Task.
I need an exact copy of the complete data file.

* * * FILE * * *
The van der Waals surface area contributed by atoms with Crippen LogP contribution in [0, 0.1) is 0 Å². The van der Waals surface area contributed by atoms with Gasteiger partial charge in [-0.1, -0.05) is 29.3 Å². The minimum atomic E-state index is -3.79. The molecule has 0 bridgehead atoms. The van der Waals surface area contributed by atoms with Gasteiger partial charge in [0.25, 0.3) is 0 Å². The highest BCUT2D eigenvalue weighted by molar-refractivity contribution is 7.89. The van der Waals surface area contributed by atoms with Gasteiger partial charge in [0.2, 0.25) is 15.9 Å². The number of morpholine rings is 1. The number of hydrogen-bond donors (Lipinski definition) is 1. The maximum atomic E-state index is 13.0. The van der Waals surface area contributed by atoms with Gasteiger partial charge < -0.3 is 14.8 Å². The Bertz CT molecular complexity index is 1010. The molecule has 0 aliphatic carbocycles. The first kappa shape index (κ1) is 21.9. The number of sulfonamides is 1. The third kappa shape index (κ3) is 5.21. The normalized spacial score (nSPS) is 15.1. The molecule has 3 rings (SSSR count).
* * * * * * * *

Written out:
The van der Waals surface area contributed by atoms with Crippen LogP contribution in [0, 0.1) is 0 Å². The van der Waals surface area contributed by atoms with Gasteiger partial charge in [-0.1, -0.05) is 29.3 Å². The minimum atomic E-state index is -3.79. The molecule has 0 bridgehead atoms. The van der Waals surface area contributed by atoms with Gasteiger partial charge in [0.25, 0.3) is 0 Å². The highest BCUT2D eigenvalue weighted by molar-refractivity contribution is 7.89. The van der Waals surface area contributed by atoms with Gasteiger partial charge in [0.2, 0.25) is 15.9 Å². The number of morpholine rings is 1. The number of hydrogen-bond donors (Lipinski definition) is 1. The maximum atomic E-state index is 13.0. The van der Waals surface area contributed by atoms with Gasteiger partial charge < -0.3 is 14.8 Å². The Bertz CT molecular complexity index is 1010. The molecule has 0 aliphatic carbocycles. The first kappa shape index (κ1) is 21.9. The number of sulfonamides is 1. The third kappa shape index (κ3) is 5.21. The normalized spacial score (nSPS) is 15.1. The molecule has 3 rings (SSSR count).